A rare flop was Higher and Higher (1940) which ran for an initial 84 performances. It is remembered for the mournful song It Never Entered My Mind (the lyrics are here), given a lovely performance by Johnny Hartman:

At the end of 1940 Pal Joey premiered on Broadway. In a departure from the usual frothy musical comedy theme, the title character, Joey Evans, is amoral and manipulative. One reviewer wrote: ‘Although Pal Joey is expertly done, can you draw sweet water from a foul well?’ Hart was devastated. The show included Bewitched, Bothered & Bewildered, performed here by Rita Hayworth in the 1957 film adaptation:

The next musical, By Jupiter in 1942, was another success but Hart was now lost to alcohol. Rodgers was keen to turn the 1930 play Green Grow the Lilacs by Lynn Riggs into a musical. By his account, he called a meeting and told Hart: ‘I want you to have yourself admitted to a sanitarium. I’ll get myself admitted, too. We’ll be there together and work together. But you’ve got to get off the street.’

Larry made it clear that he was not checking himself into any sanitarium, and that he was on his way to Mexico.

‘Larry, if you walk out now, someone else will do the show with me.’

‘Anyone in mind?’

‘Oscar [Hammerstein] will write the lyrics.’

‘There’s no better man for the job. I don’t know how you put up with me all these years. The best thing would be for you to forget about me.’

He walked out of their meeting. According to Hart’s biographer Gary Marmorstein: ‘Dick sighed, the burden of tolerating an increasingly truant, irresponsible partner over the course of twenty-four years having been lifted in an instant. And then he wept.’

Hart, with his mother, attended the triumphant opening night of Rodgers and Hammerstein’s Oklahoma! at the St James Theatre on March 31, 1943. He embraced Dick at the after-show party: ‘This is one of the greatest shows I’ve ever seen, and it’ll be playing twenty years from now!’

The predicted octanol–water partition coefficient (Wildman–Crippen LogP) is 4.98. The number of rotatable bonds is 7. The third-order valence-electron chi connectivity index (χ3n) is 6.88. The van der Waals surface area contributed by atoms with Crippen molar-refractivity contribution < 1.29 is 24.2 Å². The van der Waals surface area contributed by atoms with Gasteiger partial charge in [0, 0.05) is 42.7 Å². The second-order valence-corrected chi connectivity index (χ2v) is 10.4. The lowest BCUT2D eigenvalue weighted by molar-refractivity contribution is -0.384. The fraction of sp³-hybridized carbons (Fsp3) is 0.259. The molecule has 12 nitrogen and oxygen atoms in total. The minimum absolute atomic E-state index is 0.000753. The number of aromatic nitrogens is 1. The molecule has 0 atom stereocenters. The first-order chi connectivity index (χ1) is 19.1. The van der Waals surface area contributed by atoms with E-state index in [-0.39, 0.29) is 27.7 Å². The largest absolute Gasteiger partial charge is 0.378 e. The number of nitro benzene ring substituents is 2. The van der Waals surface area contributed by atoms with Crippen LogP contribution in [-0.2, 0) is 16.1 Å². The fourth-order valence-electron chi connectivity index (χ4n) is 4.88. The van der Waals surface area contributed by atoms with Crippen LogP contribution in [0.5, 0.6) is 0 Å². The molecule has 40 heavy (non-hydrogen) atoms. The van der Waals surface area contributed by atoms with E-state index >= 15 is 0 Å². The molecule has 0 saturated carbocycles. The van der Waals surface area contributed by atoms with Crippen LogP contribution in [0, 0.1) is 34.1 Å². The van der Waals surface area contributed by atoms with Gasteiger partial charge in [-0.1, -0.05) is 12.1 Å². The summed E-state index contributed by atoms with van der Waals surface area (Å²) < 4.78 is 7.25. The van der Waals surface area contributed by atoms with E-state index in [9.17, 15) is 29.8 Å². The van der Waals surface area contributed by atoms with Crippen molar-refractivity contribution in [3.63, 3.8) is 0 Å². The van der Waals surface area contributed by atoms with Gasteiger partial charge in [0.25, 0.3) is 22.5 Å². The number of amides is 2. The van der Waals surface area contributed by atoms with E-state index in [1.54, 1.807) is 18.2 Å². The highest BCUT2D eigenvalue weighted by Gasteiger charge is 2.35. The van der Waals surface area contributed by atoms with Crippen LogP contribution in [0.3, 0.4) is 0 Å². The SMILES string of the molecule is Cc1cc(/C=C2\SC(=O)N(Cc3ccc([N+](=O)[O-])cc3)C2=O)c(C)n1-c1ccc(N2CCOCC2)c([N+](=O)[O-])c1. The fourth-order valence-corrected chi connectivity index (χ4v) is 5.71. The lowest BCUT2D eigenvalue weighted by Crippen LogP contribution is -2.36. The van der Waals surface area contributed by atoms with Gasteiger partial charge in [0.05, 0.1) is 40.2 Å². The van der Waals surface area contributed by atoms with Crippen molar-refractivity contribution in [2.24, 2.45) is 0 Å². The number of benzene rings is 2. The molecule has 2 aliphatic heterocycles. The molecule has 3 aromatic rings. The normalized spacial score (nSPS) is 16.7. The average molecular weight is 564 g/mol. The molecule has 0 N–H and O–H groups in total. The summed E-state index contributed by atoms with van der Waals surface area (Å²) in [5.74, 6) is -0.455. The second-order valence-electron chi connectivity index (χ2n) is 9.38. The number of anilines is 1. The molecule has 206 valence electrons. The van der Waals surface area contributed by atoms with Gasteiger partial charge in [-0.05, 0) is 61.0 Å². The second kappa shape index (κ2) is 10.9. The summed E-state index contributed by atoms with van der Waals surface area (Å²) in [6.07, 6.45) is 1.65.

The success of Oklahoma! hurt Hart’s pride, but a worse blow followed. Less than a month after the premiere his mother died. He could not face her funeral two days later and the ceremony had to be delayed until he was found in a bar.

During the summer, while Hammerstein was working on another project, Hart agreed to help Rodgers prepare a revival of A Connecticut Yankee. He got sober and his mind was as quick and clever as ever. He gave Vivienne Segal the new comic showstopper To Keep My Love Alive, sung here by Mary Testa.

By the time the show was in rehearsal, Hart was seriously back on the bottle. Vivienne had turned him down again – apparently he had proposed because he was afraid ‘they’ would send him away because of his drinking. She said she told him she would always be a good friend but that was all. ‘I mean, I never even kissed Larry.’

The opening night was at the Martin Beck Theatre on November 17, 1943. Rodgers had got wind of the fact that Hart planned to be there, and a small task force was assembled to waylay him. Somehow he evaded them and got into the auditorium, where two minders were stationed. When the light went down Larry appeared in the gangway at the back of the stalls. The first act went off without problems, and at the interval Larry repaired to a bar. It was raining and he had left his coat in the cloakroom. When he came back he was wet through and falling-down drunk. He started speaking and singing along with the lines, becoming louder and more agitated. When he could not be ignored the two watchdogs bundled him, shouting and struggling, into the foyer. His brother Teddy’s wife Dorothy, hearing the commotion from her seat, came out and took him in a taxi to their apartment. He passed out on the sofa but by the morning he had gone. He was missing until the following evening when he was found literally in the gutter, sitting on a kerb outside an Eighth Avenue bar, freezing, soaked to the skin and so drunk that he could not move. The next day he was taken to hospital with pneumonia. The Harts and the Rodgerses and other friends stayed with him. A friend of a friend contacted First Lady Eleanor Roosevelt, who authorised a supply of penicillin, not yet available to the public, to be allocated by the War Production Board. It was no use and he went into a coma. According to a nurse, Hart’s last words were: ‘What have I lived for?’ On the evening of Monday November 22 there was an air raid alert and the lights of New York went out. In the darkness a doctor came out and told the waiting friends: ‘He’s gone.’ Hart was 48 years old.

Rodgers and Hammerstein will feature again in a later article.